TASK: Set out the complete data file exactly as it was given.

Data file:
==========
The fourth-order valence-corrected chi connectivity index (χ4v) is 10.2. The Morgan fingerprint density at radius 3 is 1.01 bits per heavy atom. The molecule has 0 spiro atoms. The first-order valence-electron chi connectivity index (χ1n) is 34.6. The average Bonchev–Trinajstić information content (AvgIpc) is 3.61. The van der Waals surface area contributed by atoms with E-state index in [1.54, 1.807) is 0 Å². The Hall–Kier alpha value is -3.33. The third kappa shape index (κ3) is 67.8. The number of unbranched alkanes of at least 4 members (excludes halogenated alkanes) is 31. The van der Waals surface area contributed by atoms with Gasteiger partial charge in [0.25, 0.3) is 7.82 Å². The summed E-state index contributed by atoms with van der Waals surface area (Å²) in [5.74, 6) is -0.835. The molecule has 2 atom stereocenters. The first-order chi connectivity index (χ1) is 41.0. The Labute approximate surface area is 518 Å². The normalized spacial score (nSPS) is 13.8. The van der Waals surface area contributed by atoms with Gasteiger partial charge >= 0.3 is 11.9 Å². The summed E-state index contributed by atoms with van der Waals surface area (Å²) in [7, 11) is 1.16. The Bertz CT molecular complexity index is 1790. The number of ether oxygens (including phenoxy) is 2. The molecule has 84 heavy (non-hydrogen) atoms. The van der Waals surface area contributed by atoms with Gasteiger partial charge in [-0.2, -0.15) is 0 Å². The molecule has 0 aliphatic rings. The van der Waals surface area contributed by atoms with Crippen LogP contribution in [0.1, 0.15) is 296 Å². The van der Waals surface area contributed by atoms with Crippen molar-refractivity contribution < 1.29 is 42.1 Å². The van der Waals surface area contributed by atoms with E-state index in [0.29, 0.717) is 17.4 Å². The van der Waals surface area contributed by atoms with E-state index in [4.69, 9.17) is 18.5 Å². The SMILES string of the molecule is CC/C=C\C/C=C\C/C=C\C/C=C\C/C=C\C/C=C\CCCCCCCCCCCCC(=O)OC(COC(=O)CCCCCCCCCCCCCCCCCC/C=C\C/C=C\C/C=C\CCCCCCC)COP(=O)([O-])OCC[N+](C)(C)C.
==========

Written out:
The fourth-order valence-corrected chi connectivity index (χ4v) is 10.2. The Morgan fingerprint density at radius 3 is 1.01 bits per heavy atom. The molecule has 0 spiro atoms. The first-order valence-electron chi connectivity index (χ1n) is 34.6. The average Bonchev–Trinajstić information content (AvgIpc) is 3.61. The van der Waals surface area contributed by atoms with E-state index in [1.54, 1.807) is 0 Å². The Hall–Kier alpha value is -3.33. The third kappa shape index (κ3) is 67.8. The number of unbranched alkanes of at least 4 members (excludes halogenated alkanes) is 31. The van der Waals surface area contributed by atoms with Gasteiger partial charge in [0.25, 0.3) is 7.82 Å². The summed E-state index contributed by atoms with van der Waals surface area (Å²) in [5.74, 6) is -0.835. The molecule has 2 atom stereocenters. The first-order chi connectivity index (χ1) is 41.0. The Labute approximate surface area is 518 Å². The normalized spacial score (nSPS) is 13.8. The van der Waals surface area contributed by atoms with Gasteiger partial charge >= 0.3 is 11.9 Å². The summed E-state index contributed by atoms with van der Waals surface area (Å²) in [7, 11) is 1.16. The Bertz CT molecular complexity index is 1790. The number of ether oxygens (including phenoxy) is 2. The molecule has 84 heavy (non-hydrogen) atoms. The van der Waals surface area contributed by atoms with Gasteiger partial charge in [-0.2, -0.15) is 0 Å². The molecule has 0 aliphatic rings. The van der Waals surface area contributed by atoms with Crippen LogP contribution in [0.1, 0.15) is 296 Å². The van der Waals surface area contributed by atoms with Crippen molar-refractivity contribution < 1.29 is 42.1 Å². The van der Waals surface area contributed by atoms with E-state index in [0.29, 0.717) is 17.4 Å². The van der Waals surface area contributed by atoms with E-state index in [4.69, 9.17) is 18.5 Å². The SMILES string of the molecule is CC/C=C\C/C=C\C/C=C\C/C=C\C/C=C\C/C=C\CCCCCCCCCCCCC(=O)OC(COC(=O)CCCCCCCCCCCCCCCCCC/C=C\C/C=C\C/C=C\CCCCCCC)COP(=O)([O-])OCC[N+](C)(C)C.